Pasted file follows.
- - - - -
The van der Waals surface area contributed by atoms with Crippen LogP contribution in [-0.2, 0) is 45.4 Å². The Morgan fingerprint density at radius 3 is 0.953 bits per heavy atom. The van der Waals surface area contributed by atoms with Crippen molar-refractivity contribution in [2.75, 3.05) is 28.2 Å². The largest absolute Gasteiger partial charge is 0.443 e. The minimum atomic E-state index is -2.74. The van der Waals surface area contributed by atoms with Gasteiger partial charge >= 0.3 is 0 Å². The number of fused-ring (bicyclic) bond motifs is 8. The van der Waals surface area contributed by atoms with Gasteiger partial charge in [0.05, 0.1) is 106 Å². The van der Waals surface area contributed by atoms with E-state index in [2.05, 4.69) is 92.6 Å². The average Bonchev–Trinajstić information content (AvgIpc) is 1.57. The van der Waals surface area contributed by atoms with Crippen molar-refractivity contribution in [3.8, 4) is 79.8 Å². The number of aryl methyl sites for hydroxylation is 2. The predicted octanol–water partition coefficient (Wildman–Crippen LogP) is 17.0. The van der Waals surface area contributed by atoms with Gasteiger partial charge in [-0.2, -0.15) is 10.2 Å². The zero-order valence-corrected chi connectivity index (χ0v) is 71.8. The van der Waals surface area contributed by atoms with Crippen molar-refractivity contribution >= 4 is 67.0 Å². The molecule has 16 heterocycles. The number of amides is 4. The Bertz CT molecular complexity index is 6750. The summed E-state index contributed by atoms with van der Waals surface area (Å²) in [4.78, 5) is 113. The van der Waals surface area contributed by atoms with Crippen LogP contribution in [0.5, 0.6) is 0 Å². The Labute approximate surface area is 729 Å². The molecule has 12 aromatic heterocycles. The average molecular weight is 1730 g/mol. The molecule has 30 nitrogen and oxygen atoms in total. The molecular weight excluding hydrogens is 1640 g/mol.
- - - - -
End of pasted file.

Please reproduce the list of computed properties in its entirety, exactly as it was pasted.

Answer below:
The van der Waals surface area contributed by atoms with Crippen LogP contribution in [-0.2, 0) is 45.4 Å². The Morgan fingerprint density at radius 3 is 0.953 bits per heavy atom. The van der Waals surface area contributed by atoms with Crippen molar-refractivity contribution in [2.75, 3.05) is 28.2 Å². The largest absolute Gasteiger partial charge is 0.443 e. The minimum atomic E-state index is -2.74. The van der Waals surface area contributed by atoms with Gasteiger partial charge >= 0.3 is 0 Å². The number of fused-ring (bicyclic) bond motifs is 8. The van der Waals surface area contributed by atoms with Gasteiger partial charge in [0.05, 0.1) is 106 Å². The van der Waals surface area contributed by atoms with E-state index in [2.05, 4.69) is 92.6 Å². The average Bonchev–Trinajstić information content (AvgIpc) is 1.57. The van der Waals surface area contributed by atoms with Crippen molar-refractivity contribution in [3.8, 4) is 79.8 Å². The number of aryl methyl sites for hydroxylation is 2. The predicted octanol–water partition coefficient (Wildman–Crippen LogP) is 17.0. The van der Waals surface area contributed by atoms with Gasteiger partial charge in [-0.2, -0.15) is 10.2 Å². The zero-order valence-corrected chi connectivity index (χ0v) is 71.8. The van der Waals surface area contributed by atoms with Crippen molar-refractivity contribution >= 4 is 67.0 Å². The molecule has 16 heterocycles. The number of amides is 4. The Bertz CT molecular complexity index is 6750. The summed E-state index contributed by atoms with van der Waals surface area (Å²) in [4.78, 5) is 113. The van der Waals surface area contributed by atoms with Crippen LogP contribution in [0.5, 0.6) is 0 Å². The Labute approximate surface area is 729 Å². The molecule has 12 aromatic heterocycles. The average molecular weight is 1730 g/mol. The molecule has 30 nitrogen and oxygen atoms in total. The molecular weight excluding hydrogens is 1640 g/mol.